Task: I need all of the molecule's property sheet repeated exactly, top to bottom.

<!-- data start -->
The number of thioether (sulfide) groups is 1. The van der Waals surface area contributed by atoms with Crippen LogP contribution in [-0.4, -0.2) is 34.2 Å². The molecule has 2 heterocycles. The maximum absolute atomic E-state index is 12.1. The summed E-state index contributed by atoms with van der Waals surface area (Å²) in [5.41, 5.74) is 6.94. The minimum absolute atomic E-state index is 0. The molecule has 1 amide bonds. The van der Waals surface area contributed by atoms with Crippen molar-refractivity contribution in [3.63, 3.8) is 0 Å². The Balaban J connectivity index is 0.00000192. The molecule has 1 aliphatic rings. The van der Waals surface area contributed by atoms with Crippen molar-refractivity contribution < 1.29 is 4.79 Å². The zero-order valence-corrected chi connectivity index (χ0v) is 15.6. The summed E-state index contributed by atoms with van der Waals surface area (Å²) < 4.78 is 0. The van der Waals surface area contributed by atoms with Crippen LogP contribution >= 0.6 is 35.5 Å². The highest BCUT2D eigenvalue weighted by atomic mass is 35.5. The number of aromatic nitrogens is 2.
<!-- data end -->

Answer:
The number of thioether (sulfide) groups is 1. The van der Waals surface area contributed by atoms with Crippen LogP contribution in [-0.4, -0.2) is 34.2 Å². The molecule has 2 heterocycles. The maximum absolute atomic E-state index is 12.1. The summed E-state index contributed by atoms with van der Waals surface area (Å²) in [5.41, 5.74) is 6.94. The minimum absolute atomic E-state index is 0. The molecule has 1 amide bonds. The van der Waals surface area contributed by atoms with Crippen molar-refractivity contribution in [3.63, 3.8) is 0 Å². The Balaban J connectivity index is 0.00000192. The molecule has 1 aliphatic rings. The van der Waals surface area contributed by atoms with Crippen molar-refractivity contribution < 1.29 is 4.79 Å². The zero-order valence-corrected chi connectivity index (χ0v) is 15.6. The summed E-state index contributed by atoms with van der Waals surface area (Å²) < 4.78 is 0. The van der Waals surface area contributed by atoms with Crippen LogP contribution >= 0.6 is 35.5 Å². The highest BCUT2D eigenvalue weighted by atomic mass is 35.5. The number of aromatic nitrogens is 2.